2023 Alumni Award Winners

Early Career Award

Brett Jefferson (M.A. Mathematics 2012; Ph.D. PBS 2018)

Brett Jefferson was born and raised in Baltimore, Maryland. His grandmother was a community activist for the city and taught him the value of patience, listening, and education. He completed his undergraduate studies in mathematics at Morgan State University in 2009 and a master’s program in mathematics at Indiana University in 2012. That same year, he joined Jim Townsend’s Mathematical Psychology lab in the Department of Psychological and Brain Sciences where he would go on to write his dissertation on a model of early visual perception utilizing Jim’s now infamous General Recognition Theory and Systems Factorial Technology. While a student at Indiana, Jefferson had many honors, including “Best Presenter” at a shark tank event at the 2015 Mathematical Psychology Meeting and being named a Repperger Researcher at Air Force Research Laboratories. He received an Adam W. Herbert Fellowship (named after IU’s first African American president) and a Herman B. Wells Fellowship (named after IU’s most beloved and iconic president). He was the first in his family to receive a Ph.D. and uses that accomplishment to mentor and motivate other African Americans to pursue their academic goals.

Since graduating in 2018, Jefferson has been a data scientist at Pacific Northwest National Laboratory. His technical work currently spans the areas of topological data analysis, human factors modeling, and machine learning. His research interests include discovering hidden patterns in difficult datasets (like that data pertaining to human cognition) and studying robustness properties related to those measures. At PNNL he serves as team lead for the Human Factors and Interactions team that is focused on the human aspects of developing and deploying artificial intelligence and machine learning. Brett also serves on the leadership team for a PNNL program that has overseen 19 research projects related to the mathematics of artificial reasoning systems (MARS). He says that one of the reasons he came to work at PNNL was that he had the freedom to explore multidisciplinary areas of research in a collaborative environment.

Outside of PNNL, Jefferson is on the board of directors for the National Association of Mathematicians and is a member of the Society for Mathematical Psychology. In his spare time, he enjoys playing boardgames and watching Marvel movies with his wife and their 4-month-old.
Early Career Award

Brendan Johns (Ph.D. 2012)
Distinguished Alumni Award

Adrian Matejka (B.A. English and Psychology 1995)

Adrian Matejka grew up in Indianapolis, Indiana and after receiving his undergraduate degree from IU Bloomington in 1995, he returned 18 years later as the Ruth Lilly Professor of Poetry, where he remained until 2022. Matejka is the author of seven books including Mixology (Penguin, 2009), a winner of the 2008 National Poetry Series, The Big Smoke (Penguin, 2013), which was awarded the 2014 Anisfield-Wolf Book Award, and was a finalist for the National Book Award, and the Pulitzer Prize in poetry. His most recent collection of poems, Somebody Else Sold the World (Penguin, 2021), was a finalist for the UNT 2022 Rilke Prize. His first graphic novel Last On His Feet: Jack Johnson and the Battle of the Century was published in 2023 by Liveright and was selected by the New York Public Library as one of the ten best books of 2023.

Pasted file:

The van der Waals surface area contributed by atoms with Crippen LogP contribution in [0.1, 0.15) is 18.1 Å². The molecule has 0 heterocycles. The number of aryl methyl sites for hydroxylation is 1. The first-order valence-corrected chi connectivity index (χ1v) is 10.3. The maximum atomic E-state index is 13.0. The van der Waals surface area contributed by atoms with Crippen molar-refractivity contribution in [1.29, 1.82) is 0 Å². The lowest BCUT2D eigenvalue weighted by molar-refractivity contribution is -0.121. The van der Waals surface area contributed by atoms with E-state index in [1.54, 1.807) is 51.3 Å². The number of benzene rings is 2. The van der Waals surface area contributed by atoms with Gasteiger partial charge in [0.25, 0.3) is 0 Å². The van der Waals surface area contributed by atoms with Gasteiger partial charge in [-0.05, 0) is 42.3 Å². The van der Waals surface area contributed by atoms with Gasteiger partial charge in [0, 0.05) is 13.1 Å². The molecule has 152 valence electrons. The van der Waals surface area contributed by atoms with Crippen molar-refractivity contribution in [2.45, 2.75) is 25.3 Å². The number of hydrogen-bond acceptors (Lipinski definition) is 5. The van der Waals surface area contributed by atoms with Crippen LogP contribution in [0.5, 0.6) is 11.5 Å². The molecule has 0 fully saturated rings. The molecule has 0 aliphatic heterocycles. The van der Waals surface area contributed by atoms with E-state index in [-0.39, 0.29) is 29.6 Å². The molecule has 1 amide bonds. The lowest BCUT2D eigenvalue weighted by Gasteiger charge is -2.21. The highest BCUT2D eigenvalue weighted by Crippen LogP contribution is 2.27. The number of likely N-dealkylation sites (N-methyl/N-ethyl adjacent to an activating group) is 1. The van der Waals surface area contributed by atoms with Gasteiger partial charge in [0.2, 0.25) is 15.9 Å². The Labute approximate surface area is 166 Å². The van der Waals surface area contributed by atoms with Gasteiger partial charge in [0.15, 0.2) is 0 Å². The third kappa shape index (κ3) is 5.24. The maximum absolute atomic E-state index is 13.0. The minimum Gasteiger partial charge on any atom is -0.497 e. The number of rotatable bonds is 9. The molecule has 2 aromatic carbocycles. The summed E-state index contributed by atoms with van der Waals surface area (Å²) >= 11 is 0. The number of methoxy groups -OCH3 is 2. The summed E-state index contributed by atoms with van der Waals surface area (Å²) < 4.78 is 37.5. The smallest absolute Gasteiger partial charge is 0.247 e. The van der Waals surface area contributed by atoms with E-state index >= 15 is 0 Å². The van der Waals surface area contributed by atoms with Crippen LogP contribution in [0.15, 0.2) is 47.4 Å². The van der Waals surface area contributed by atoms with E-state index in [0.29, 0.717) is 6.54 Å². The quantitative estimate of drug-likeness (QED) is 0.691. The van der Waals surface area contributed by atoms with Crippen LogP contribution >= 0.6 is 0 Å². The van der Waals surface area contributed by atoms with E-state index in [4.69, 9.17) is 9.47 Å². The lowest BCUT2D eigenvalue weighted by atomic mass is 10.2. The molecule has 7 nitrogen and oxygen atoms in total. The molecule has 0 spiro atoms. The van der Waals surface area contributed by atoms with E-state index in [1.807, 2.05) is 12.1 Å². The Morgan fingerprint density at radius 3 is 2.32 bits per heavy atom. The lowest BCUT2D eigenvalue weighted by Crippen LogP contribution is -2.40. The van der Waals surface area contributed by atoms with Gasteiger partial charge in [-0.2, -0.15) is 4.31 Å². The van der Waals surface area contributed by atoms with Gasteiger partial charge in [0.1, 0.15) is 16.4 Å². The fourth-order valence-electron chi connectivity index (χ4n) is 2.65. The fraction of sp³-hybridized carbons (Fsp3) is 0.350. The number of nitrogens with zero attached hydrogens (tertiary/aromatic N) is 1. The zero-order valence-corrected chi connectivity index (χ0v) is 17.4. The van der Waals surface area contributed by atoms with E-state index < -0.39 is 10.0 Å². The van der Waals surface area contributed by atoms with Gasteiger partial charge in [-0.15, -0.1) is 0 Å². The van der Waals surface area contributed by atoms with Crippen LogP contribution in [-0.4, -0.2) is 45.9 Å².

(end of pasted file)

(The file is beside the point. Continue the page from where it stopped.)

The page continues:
Among Matejka’s other honors are the New York/New England Award, the Eugene and Marilyn Glick Indiana Authors Award, and fellowships from the Academy of American Poets, the Guggenheim Foundation, the Lannan Foundation, the National Endowment for the Arts, the Rockefeller Foundation, and a Simon Fellowship from United States Artists. He served as Poet Laureate of the state of Indiana in 2018-19. He currently lives in Chicago and is Editor of Poetry magazine.
Distinguished Alumni Award

Cheryl King (Ph.D. 1983)

Cheryl King, Ph.D., is a Professor in the Department of Psychiatry and Director of the Youth Depression and Suicide Prevention Program at the University of Michigan. A clinical psychologist, educator and research mentor, Dr. King has served as Director of Psychology Training and Chief Psychologist in the Department of Psychiatry, and she has twice received the Teacher of the Year Award in Child and Adolescent Psychiatry. A graduate of the doctoral program in clinical psychology at Indiana University, Dr. King’s research focuses on the development of culturally tailored and evidence-based practices for youth suicide risk screening, assessment, and intervention. She has provided leadership for multiple federally funded research projects, including the Youth-Nominated Support Team Intervention for Suicidal Adolescents, Emergency Department Screen for Teens at Risk for Suicide, 24-Hour Risk for Suicide Attempts in a National Cohort of Adolescents, and Answering the Alarm: A System of Care for Black Youth at Risk for Suicide. Dr. King has provided testimony in the U.S. Senate on youth suicide prevention and served as a member of the National Advisory Mental Health Council (NIMH Council). She is a Past President of the American Association of Suicidology, the Association of Psychologists in Academic Health Centers, and the Society for Clinical Child and Adolescent Psychology.
Richard C. Atkinson Lifetime Achievement Award

Bonnie Camp (Ph.D. 1954)